Canada's diversity not reflected on the silver screen, say actors, screenwriters of colour

A McGill University study found nonwhite actors are disproportionately underrepresented in Hollywood films — a phenomenon also seen in Canada, according to industry professionals.

McGill study says nonwhite actors are underrepresented in Hollywood. Racial minorities say it's no better here

A man views the Hollywood sign from a walkway. at a Hollywood shopping mall on October 16, 2017 in Hollywood, California (Frederic J. Brown/AFP/Getty Images)

Mariah Inger couldn't believe she was in this position.

It was 2005. She was on a movie set, coaching another actress who was painfully struggling to get through a scene.

Montreal-based actress Mariah Ingers has been in the industry for more than 30 years (Submitted by Mariah Ingers)

Inger herself had auditioned for the actress's role but was given a bit part as a secretary.

Inger wondered why the casting director didn't just hire her for the bigger role in the first place — until it dawned on her: the actress had blue eyes and blond hair. Ingers, whose parents are from Norway and Barbados, simply did not fit the Hollywood mould.

Thirteen years later, Ingers says, little has changed.

People of colour are underrepresented in Hollywood films, according to a new McGill University study. The study, called Racial Lines, found not only are they less visible on screen, they also speak much less frequently. 

The study, produced by students at McGill's cultural analysis lab, .txtLab, analyzed 780 films from 1970 to 2018.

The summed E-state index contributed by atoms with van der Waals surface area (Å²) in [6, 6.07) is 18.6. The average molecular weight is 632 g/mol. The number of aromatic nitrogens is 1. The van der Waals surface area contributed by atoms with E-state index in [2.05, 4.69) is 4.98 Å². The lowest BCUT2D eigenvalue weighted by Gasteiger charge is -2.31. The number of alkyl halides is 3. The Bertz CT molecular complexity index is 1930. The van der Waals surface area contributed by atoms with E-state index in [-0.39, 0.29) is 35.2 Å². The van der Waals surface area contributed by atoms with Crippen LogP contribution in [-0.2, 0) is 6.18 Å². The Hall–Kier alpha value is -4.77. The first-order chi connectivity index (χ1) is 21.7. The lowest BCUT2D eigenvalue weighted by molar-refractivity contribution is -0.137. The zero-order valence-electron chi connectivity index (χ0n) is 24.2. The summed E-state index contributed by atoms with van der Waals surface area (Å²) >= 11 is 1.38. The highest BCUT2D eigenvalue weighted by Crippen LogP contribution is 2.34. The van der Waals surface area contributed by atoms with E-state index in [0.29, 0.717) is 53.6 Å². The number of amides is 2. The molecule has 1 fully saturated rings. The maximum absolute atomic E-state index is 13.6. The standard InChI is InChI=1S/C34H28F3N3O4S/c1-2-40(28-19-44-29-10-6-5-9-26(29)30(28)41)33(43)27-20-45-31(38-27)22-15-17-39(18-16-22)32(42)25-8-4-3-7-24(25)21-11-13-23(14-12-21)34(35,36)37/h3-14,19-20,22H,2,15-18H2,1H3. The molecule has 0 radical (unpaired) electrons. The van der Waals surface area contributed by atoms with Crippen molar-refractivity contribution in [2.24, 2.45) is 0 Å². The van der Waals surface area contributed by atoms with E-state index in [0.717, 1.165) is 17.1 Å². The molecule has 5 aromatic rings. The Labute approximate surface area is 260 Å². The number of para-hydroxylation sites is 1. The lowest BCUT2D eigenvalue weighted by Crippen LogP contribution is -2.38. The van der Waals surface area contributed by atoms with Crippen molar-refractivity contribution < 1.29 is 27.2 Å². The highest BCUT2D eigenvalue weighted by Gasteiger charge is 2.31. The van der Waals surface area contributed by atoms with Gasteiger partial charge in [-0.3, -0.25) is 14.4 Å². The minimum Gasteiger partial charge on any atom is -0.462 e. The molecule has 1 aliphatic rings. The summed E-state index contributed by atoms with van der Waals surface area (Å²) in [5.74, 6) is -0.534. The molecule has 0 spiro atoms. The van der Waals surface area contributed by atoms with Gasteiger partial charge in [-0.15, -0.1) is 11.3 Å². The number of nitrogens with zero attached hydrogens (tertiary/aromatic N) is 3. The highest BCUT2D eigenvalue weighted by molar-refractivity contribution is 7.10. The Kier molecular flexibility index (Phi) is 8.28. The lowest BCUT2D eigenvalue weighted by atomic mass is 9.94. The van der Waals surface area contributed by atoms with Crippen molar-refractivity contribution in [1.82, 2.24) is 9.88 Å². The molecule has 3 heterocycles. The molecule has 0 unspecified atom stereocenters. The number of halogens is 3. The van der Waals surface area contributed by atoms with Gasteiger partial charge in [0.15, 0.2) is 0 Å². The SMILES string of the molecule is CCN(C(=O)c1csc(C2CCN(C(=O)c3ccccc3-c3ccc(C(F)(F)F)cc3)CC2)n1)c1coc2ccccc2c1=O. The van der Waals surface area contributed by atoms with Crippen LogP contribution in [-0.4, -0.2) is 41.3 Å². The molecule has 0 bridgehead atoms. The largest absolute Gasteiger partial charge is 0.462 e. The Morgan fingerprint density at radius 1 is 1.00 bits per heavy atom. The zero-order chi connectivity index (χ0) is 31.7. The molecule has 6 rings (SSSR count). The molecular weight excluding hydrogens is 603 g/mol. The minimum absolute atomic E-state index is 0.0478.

It found white actors are three times more likely to appear as characters in movies than their population size in the U.S. would predict.

Toronto actress Sedina Fiati says that after 10 years in the film industry, she's not surprised by the study's results. (Submitted by Sedina Fiati)

The findings are even more stark when it comes to speaking parts: White actors are just over three and a half times more likely to speak than their population size would predict, leading to the underrepresentation of all other groups.

The study also found that two leading roles are 111 times more likely to go to white actors than to visible minority actors.

For Ingers, as well as other Canadian actors of colour, the findings come as no surprise.

"As a woman of African descent, I don't see a lot of women — a lot of black women — in leading roles," says Sedina Fiati, who co-chairs ACTRA's national diversity committee.

'Why are we not represented?'

The McGill study only looked at Hollywood films.

However, Li Li, a Montreal actress of Asian descent, says Canada's diversity is not reflected much better on the silver screen.

Montreal actress Li Li says seeing diversity in theatre encouraged her to pursue a career in acting. (Submitted by Sedina Fiati)

She points out that in Canada, the film and television industry gets a lot of government funding.

"This is taxpayers' money," Li says. "As immigrants, as people of colour, we're paying for this, so why are we not represented?"